Zoo Plan for Baby Hippo: More Independence, Nix Lap Naps

Fiona, baby Nile hippopotamus born prematurely Jan. 24, 2017, walks down a ramp in her enclosure Thursday at the Cincinnati Zoo.

CINCINNATI — The Cincinnati Zoo says its premature baby hippo, Fiona, is getting more independent and now tops 100 pounds (45.36 kilograms), meaning her days of napping on her human caretakers’ laps are dwindling.

Wendy Rice, the zoo’s head keeper of Africa, feeds a bottle to a baby Nile hippopotamus born prematurely Jan. 24, 2017, named Fiona Thursday at the Cincinnati Zoo’s Botanical Garden.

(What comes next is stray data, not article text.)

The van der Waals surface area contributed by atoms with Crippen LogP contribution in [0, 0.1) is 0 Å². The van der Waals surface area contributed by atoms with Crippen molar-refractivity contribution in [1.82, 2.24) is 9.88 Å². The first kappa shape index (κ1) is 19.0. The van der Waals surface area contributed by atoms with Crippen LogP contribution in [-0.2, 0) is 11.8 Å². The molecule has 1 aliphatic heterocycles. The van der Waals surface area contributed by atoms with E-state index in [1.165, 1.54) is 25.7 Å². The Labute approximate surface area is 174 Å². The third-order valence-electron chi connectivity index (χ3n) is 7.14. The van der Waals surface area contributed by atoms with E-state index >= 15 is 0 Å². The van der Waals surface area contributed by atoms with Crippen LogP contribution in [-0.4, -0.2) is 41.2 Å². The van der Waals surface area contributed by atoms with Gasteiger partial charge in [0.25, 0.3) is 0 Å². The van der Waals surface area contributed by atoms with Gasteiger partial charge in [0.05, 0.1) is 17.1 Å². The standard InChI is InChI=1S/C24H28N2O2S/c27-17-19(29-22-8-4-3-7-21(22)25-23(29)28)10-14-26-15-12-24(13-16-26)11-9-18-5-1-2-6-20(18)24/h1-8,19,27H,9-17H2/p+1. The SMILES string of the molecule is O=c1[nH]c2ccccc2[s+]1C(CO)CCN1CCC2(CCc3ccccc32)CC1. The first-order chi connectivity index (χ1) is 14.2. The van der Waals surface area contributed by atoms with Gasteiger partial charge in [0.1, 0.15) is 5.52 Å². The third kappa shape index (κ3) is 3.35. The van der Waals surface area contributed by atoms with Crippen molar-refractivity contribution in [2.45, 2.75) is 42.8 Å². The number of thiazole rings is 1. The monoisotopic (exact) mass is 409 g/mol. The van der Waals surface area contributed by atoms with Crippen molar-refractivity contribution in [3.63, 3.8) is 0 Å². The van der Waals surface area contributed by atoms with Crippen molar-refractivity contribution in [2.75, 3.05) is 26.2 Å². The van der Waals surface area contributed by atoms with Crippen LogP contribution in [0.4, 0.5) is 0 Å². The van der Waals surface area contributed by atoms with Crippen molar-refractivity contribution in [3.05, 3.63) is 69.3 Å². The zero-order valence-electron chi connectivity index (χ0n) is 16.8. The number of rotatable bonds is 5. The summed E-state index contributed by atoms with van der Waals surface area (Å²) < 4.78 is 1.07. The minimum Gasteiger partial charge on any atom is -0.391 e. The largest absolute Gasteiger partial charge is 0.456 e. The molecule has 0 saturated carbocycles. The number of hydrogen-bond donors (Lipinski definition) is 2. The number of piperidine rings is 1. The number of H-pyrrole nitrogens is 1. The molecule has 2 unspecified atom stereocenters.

She was born at the zoo in January and weighed just 29 pounds, far below the typical weight.

The zoo says caretakers raising Fiona are beginning to scale back their time with her, leaving her alone for a few hours at night. It’s the beginning of a transition in how much contact they have as they move toward eventually integrating her into a group of hippos with her parents.

They say hippos can grow to be 3,000 pounds and are very dangerous, so at some point caretakers will begin interacting with her only from behind a protective barrier.

Fiona bathes in her enclosure Thursday at the Cincinnati Zoo.
Fiona rests her chin on the rim of a tub in her enclosure Thursday at Cincinnati Zoo.